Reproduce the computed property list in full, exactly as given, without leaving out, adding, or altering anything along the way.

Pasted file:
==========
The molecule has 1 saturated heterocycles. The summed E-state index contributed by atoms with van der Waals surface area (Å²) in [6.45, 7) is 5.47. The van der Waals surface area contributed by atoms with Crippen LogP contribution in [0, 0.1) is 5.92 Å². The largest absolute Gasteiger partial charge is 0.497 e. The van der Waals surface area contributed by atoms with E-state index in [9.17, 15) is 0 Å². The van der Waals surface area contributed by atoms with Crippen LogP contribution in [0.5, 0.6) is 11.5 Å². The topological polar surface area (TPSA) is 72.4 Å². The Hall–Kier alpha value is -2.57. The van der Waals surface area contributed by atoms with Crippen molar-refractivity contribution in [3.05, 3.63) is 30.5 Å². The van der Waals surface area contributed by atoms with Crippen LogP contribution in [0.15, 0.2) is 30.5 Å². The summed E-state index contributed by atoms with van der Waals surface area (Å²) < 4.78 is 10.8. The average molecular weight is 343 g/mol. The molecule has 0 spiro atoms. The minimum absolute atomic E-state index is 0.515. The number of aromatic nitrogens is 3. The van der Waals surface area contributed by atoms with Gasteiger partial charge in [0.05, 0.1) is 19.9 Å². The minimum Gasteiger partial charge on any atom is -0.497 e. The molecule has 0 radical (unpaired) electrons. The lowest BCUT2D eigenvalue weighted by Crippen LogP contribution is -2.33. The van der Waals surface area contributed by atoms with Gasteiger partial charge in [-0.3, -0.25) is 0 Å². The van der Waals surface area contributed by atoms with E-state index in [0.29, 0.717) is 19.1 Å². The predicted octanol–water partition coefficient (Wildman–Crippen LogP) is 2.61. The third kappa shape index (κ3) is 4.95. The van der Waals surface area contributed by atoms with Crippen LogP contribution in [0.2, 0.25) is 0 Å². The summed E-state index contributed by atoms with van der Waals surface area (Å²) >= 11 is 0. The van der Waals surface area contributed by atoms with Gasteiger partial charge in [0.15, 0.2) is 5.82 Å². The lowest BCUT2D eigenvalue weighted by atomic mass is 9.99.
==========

The molecule has 1 saturated heterocycles. The summed E-state index contributed by atoms with van der Waals surface area (Å²) in [6.45, 7) is 5.47. The van der Waals surface area contributed by atoms with Crippen LogP contribution in [0, 0.1) is 5.92 Å². The largest absolute Gasteiger partial charge is 0.497 e. The van der Waals surface area contributed by atoms with E-state index in [9.17, 15) is 0 Å². The van der Waals surface area contributed by atoms with Crippen LogP contribution in [0.5, 0.6) is 11.5 Å². The topological polar surface area (TPSA) is 72.4 Å². The Hall–Kier alpha value is -2.57. The van der Waals surface area contributed by atoms with Crippen molar-refractivity contribution in [3.05, 3.63) is 30.5 Å². The van der Waals surface area contributed by atoms with Crippen LogP contribution in [0.15, 0.2) is 30.5 Å². The summed E-state index contributed by atoms with van der Waals surface area (Å²) < 4.78 is 10.8. The average molecular weight is 343 g/mol. The molecule has 0 spiro atoms. The minimum absolute atomic E-state index is 0.515. The number of aromatic nitrogens is 3. The van der Waals surface area contributed by atoms with Gasteiger partial charge in [0.05, 0.1) is 19.9 Å². The minimum Gasteiger partial charge on any atom is -0.497 e. The molecule has 0 radical (unpaired) electrons. The lowest BCUT2D eigenvalue weighted by Crippen LogP contribution is -2.33. The van der Waals surface area contributed by atoms with Gasteiger partial charge in [-0.3, -0.25) is 0 Å². The van der Waals surface area contributed by atoms with E-state index in [0.29, 0.717) is 19.1 Å². The predicted octanol–water partition coefficient (Wildman–Crippen LogP) is 2.61. The third kappa shape index (κ3) is 4.95. The van der Waals surface area contributed by atoms with Crippen LogP contribution in [0.2, 0.25) is 0 Å². The summed E-state index contributed by atoms with van der Waals surface area (Å²) >= 11 is 0. The van der Waals surface area contributed by atoms with Gasteiger partial charge in [0.15, 0.2) is 5.82 Å². The lowest BCUT2D eigenvalue weighted by atomic mass is 9.99.